The past two years, Boise State outside linebacker Curtis Weaver was arguably the best pass-rusher in the nation, but he lasted until the 164th pick of this year’s draft where he was picked by Miami. Here are Weaver’s odds at Mybookie to win 2020 NFL Defensive Rookie of the Year as well as the Dolphins’ over/under win total.
Weaver was a three-star recruit out of California and redshirted his true freshman season in 2016 at Boise State. In 2017 as a redshirt freshman, he was named to the All-Mountain West First Team despite only starting two of 14 games. Weaver led the Mountain West in sacks (11.0) and was fourth in tackles-for-loss (13.0). He also racked up 33 tackles (20 solo) in addition to an interception, and a fumble recovery which he returned 55 yards for a touchdown at Washington State.
As a sophomore he was again first-team All-Mountain West. Then he really blew up last year as a junior in earning second-team All-American and voted Mountain West Defensive Player of the Year. He became the Mountain West’s all-time sack leader Oct. 5 at UNLV, recording three sacks to pass the previous benchmark of 28.5 shared by BYU’s Jan Jorgensen (2006-09) and TCU’s Jerry Hughes (2006-09). Weaver led Boise State in sacks (13.5) and tackles-for-loss (18.5), while racking up 52 tackles, and interception, and a forced fumble He led the Mountain West in both sacks and tackles-for-loss, while finishing tied for fifth and tied for 12th in the country, respectively. Weaver’s 34 career sacks are second in school history.
No player in the FBS recorded more sacks than Weaver (34) over the last three seasons. Chase Young was second with 30 1/2. This is what he said was the key to his pass-rushing success at Boise State: “Working hard, effort,” he said. “The second you’re on the field (you have to give) everything you’ve got. (It’s) God’s gift.”
The Miami Dolphins traded up to grab Weaver in the fifth round at No. 164 overall. He was the fourth Bronco all-time drafted by the Dolphins joining running back Jay Ajayi (2015), defensive back Jamar Taylor (2013) and linebacker Lance Sellers (1987).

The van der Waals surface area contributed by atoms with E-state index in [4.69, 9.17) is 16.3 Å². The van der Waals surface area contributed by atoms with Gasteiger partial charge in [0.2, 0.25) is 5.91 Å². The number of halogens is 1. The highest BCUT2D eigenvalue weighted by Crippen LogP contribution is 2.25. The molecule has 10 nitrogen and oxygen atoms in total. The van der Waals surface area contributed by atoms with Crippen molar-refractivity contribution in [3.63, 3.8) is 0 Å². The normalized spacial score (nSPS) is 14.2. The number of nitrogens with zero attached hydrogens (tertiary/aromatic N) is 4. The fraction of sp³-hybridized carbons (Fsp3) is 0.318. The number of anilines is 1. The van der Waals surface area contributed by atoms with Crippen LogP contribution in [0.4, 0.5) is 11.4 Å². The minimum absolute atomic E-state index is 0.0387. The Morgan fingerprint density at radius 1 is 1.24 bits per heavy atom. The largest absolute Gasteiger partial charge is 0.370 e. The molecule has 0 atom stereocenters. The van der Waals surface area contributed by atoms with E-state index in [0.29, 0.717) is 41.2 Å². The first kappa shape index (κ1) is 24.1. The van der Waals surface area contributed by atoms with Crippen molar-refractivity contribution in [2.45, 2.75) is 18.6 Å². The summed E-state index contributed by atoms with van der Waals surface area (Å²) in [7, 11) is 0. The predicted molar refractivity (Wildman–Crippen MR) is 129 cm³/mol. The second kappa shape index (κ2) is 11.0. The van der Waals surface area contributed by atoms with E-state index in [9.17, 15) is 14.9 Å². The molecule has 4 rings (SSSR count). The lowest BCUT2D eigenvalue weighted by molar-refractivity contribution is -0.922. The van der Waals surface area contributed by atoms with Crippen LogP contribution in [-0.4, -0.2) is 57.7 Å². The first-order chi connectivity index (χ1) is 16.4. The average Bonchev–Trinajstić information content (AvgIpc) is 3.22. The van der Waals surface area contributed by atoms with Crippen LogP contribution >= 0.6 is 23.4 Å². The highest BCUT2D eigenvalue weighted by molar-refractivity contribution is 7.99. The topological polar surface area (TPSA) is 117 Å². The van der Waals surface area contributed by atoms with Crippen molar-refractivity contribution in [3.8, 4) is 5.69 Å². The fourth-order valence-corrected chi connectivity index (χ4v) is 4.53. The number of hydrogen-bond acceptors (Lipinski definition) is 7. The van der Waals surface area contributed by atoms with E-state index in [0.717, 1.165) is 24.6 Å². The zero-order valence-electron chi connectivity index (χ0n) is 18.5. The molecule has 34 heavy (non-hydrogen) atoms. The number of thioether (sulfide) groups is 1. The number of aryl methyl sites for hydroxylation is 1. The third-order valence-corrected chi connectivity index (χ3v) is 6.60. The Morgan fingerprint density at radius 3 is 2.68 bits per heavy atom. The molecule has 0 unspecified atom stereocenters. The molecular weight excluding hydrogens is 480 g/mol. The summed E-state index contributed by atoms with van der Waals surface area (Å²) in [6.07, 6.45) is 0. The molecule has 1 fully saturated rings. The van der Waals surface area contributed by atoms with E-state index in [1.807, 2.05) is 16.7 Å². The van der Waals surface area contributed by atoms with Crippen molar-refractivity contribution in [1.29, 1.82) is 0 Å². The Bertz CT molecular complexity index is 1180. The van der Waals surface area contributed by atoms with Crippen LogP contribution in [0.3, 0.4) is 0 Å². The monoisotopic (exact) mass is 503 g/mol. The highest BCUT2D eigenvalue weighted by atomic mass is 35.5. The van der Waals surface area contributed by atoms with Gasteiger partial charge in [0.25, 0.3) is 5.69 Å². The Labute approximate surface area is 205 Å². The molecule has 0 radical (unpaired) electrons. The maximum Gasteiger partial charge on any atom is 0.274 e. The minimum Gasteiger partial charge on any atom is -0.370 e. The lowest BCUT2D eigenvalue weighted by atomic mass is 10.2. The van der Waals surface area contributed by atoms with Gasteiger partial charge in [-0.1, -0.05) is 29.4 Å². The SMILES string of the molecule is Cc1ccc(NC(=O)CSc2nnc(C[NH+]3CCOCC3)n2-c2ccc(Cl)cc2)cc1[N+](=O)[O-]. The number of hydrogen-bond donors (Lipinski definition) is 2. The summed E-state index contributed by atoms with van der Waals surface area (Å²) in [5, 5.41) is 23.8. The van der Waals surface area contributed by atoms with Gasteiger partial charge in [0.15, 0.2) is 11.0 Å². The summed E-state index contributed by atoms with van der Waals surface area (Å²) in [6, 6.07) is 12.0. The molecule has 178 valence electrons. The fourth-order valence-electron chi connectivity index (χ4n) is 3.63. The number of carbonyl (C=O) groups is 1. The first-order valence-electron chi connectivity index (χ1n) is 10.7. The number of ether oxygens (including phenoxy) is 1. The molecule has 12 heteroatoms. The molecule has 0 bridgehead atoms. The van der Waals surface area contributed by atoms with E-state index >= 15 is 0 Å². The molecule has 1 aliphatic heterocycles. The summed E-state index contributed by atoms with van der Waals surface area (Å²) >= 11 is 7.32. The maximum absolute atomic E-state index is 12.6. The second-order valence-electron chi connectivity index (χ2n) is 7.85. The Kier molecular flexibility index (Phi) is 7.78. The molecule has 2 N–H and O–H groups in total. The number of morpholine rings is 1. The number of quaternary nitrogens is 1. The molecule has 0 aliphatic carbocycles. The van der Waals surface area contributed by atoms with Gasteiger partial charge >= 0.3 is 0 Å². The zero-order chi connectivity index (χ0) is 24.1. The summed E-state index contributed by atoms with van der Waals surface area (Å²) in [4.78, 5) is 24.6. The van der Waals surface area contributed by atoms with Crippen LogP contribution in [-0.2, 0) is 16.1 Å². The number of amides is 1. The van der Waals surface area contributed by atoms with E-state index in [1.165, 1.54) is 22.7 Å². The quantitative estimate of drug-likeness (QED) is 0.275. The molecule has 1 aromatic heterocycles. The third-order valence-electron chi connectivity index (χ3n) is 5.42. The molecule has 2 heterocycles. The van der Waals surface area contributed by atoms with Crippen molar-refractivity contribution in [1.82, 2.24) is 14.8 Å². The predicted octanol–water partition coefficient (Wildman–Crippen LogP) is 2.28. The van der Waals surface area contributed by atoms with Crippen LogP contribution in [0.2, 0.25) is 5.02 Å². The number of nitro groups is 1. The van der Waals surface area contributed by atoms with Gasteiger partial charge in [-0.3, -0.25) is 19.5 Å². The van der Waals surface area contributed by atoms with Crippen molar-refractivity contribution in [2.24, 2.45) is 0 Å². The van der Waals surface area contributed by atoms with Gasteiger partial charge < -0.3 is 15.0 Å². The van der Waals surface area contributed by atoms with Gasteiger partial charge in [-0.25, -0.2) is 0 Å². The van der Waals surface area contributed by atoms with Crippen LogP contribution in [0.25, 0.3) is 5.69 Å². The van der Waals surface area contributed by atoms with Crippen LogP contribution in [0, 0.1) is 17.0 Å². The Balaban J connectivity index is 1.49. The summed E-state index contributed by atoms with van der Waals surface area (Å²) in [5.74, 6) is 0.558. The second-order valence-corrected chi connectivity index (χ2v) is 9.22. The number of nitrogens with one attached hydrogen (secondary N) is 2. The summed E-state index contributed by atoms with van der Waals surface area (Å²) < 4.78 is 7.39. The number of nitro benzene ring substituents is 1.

Weaver was projected by many to go anywhere between the first and third round, but he fell to the fifth likely because of his lack of athletic traits and uncertain transition to the NFL. Weaver’s arm length was likely a disqualifying variable for some teams, too — 32.38″ arms are below the 10th percentile for NFL edge rushers.
Weaver is a naturally instinctive counter-rusher who uses synchronized hands/feet to attack both inside and outside edges as a rusher, but his lack of explosiveness and athletic traits could dull his rush production against NFL offensive tackles. Weaver’s build could be classified as a bit of a “tweener” — he’s not overly long and he lacks prominent length to play outside and win at first contact. At 6-foot-2, 265 pounds, Weaver’s squatty build offers density but not necessarily potency in explosiveness.
Coach Brian Flores will have an interesting decision to make when it comes to where Weaver fits. The pass rusher could slot at either linebacker or defensive end. Injuries could dictate where Weaver ends up playing. He said at the combine that teams told him that they like the quick-twitch in his game when it comes to the pass rush and that the bend is there, but that his most significant area to improve is his strength, particularly on the bull rush.
Weaver signed a four-year deal with Miami in early May worth around $3.6 million. Weaver, who wore No. 99 in college, announced he will wear No. 96 for the Dolphins.